CAIRO: After the U.S. legalized gay marriage Friday, TV reporter Mona Iraqi, who received much attention after storming a public bathhouse with the police in December, supported the decision and tweeted #LoveWins Saturday.
“The right to life and love without persecution, with all due respect for them and for others,” Iraqi tweeted with a rainbow flag.
Iraqi faced a fierce attack on social media after her tweet; some people condemned her for supporting same-sex marriage, and others mocked her for previously causing 26 men to be arrested in the public bath case for “engaging in homosexual prostitution.” They were acquitted in January 2015.
Iraqi is facing a defamation lawsuit by some of the men she filmed as they were forced to walk out of the bath half-naked over “debauchery” charges.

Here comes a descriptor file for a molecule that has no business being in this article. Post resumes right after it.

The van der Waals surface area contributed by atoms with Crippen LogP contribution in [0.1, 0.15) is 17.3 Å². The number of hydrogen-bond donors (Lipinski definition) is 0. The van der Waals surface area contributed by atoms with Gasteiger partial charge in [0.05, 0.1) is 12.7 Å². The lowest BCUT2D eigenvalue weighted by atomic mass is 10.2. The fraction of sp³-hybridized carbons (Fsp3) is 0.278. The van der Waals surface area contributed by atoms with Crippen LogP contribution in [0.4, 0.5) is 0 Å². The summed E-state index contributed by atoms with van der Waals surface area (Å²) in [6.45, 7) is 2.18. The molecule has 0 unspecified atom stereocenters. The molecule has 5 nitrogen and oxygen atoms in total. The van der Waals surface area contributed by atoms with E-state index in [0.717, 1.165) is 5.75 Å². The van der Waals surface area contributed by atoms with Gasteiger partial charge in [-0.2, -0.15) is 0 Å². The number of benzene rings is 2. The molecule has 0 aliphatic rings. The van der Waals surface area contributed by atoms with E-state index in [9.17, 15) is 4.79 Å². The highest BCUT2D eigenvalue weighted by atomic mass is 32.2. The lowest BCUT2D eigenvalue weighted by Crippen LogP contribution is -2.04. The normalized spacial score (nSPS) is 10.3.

While Egypt’s foremost Islamic institution Al-Azhar has not commented on gay marriage, Egyptian Bishop Rafael of the Coptic Church said homosexuals are in need of “psychological treatment,” and that they can be “cured by the grace of God,” Youm7 reported Saturday.
Both Muslims and Christians in the most populous Arab country are largely opposed to homosexuality, only some people announced their support to gay marriage on social media.
Although there is no specific law that criminalizes homosexuality, gay rights activists say there is a campaign against the LGBT community in Egypt, as homosexuals, mostly men, are sometimes charged with “debauchery.”
On June 9, a video of an allegedly gay man has gone viral on social media, where he is seen apprehended and slapped by a group of men on Giza’s famous street Gameat el-Dowal street. The bullies do not seem to know their victim.
The highly-edited video of 44 seconds shows a man slapping his victim’s face, and the victim is heard groaning with pain. In the final shots of the video, the victim is seen fallen to the ground and moaning, while another man is trying to pull him up by his shirt.